I am not an electrical engineer, are you? However, I have several advanced degrees and did do a little study about what you posted, as well as removing a few cob webs from my brain where I did study the science and physics of electricity obtaining an advanced degree, and I cannot support anything you posted. I would appreciate your citing sources so I can better educate myself. Without any citations, I have to assume you are merely an armchair critic without any qualifications.

wa8yxm

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Posted: 07/15/19 03:07pm Link  |  Print  |  Notify Moderator

2chiefsRus wrote:

Original poster - Moved to another campground and both AC's ran for over 4 hours without any problem at all. So I guess the electrician at the last campground has some work to do.


No. .. I'd say the other campground does not even have an electrician but needs one. at least they need a manager who's head is not stuck in his exhaust pipe.


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FloridaRosebud

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Posted: 07/15/19 03:48pm Link  |  Print  |  Notify Moderator

DownTheAvenue wrote:

DrewE wrote:

DownTheAvenue wrote:

DrewE wrote:

(Incidentally, the suggestion that current always goes up when voltage goes down is absolutely incorrect for many loads. Electric motors and motor-driven equipment is a rather complicated case; the current may go up, down, or stay the same, at least within some reasonable range of voltages. If the voltage drops low enough, the current will of necessity go down; otherwise you'd have the air conditioner etc. consuming inifinte current when unplugged with the generator off! For resistance heaters and incandescent lights, the current (and hence power consumed) drops as voltage drops.)


In other words, Ohm's Law is not a fact. WOW! I did not know that. Thanks for posting this new relevation!


Ohm's law is a description of how many, but certainly not all, things behave electrically. Ideal resistors follow Ohm's law; practical physical resistors (including such things as wires and fuses) come very close indeed to the ideal, over a wide range of voltages and currents. Of course, for things that follow Ohm's law, the current is proportional to the applied voltage, and so goes down as the voltage drops.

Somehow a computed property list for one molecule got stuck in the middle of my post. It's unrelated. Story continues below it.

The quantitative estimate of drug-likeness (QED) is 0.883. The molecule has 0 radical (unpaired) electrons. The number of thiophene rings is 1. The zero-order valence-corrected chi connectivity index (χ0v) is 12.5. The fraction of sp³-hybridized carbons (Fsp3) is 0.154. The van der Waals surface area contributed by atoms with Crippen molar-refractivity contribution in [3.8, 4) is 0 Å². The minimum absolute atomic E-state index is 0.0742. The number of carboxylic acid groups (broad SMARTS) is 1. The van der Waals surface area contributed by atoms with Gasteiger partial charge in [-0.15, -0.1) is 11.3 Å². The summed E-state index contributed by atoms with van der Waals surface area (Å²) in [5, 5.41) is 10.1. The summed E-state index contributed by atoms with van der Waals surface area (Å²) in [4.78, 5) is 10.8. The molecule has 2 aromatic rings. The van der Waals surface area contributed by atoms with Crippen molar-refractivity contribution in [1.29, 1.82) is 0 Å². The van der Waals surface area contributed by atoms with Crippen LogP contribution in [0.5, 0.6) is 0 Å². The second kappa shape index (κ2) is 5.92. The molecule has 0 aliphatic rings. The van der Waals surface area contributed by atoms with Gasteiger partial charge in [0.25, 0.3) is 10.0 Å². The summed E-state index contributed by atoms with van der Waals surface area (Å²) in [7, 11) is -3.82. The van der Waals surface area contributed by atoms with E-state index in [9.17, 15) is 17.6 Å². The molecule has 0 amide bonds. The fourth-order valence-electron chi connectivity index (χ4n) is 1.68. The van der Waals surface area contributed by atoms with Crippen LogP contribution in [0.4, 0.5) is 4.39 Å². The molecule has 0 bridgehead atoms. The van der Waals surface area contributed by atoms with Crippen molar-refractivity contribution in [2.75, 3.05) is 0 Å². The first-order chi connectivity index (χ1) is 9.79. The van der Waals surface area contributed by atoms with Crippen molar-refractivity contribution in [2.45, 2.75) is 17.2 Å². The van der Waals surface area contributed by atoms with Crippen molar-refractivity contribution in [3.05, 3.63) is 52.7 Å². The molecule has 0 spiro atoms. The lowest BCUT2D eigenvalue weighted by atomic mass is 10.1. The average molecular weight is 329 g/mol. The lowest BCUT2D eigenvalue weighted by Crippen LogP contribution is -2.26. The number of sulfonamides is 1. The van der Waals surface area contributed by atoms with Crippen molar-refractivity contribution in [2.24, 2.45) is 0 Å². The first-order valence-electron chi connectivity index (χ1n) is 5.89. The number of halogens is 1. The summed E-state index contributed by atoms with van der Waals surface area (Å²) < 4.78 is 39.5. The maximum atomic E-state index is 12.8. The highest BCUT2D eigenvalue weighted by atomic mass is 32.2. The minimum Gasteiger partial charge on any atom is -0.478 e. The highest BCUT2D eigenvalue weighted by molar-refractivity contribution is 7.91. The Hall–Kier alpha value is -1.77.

Things like semiconductors and motors under load and incandescent lights are not ohmic, some very much so, and for them the relation of current to voltage is different and generally more complicated. Ohm's law can still be used in some circumstances as a handy analysis tool, perhaps only under fairly closely defined circumstances. In other words, it's still useful at times to treat such non-ohmic things as their equivalent resistances at some specified operating conditions.


I am not an electrical engineer, are you? However, I have several advanced degrees and did do a little study about what you posted, as well as removing a few cob webs from my brain where I did study the science and physics of electricity obtaining an advanced degree, and I cannot support anything you posted. I would appreciate your citing sources so I can better educate myself. Without any citations, I have to assume you are merely an armchair critic without any qualifications.


I'm in the same boat as you, however I am an electrical engineer, have my PE in 12 states, have been practicing for 39 years, and have dealt with 100's, if not 1000's of induction motors, and his statements are pretty much all wrong. I decided not to post and see if others stepped up, which they have. Ohms law is not a guide or suggestion, just like a speed limit is not a suggestion. In addition, the power of a motor is P=V*I. No resistance there. In addition, every, and I mean every circuit can be broken down into a Thevenin(sp) equivalent, where Ohms law applies. In fact, I have taught a course on motors, and motor design and maintenance a few years back. So I have a bit of experience here...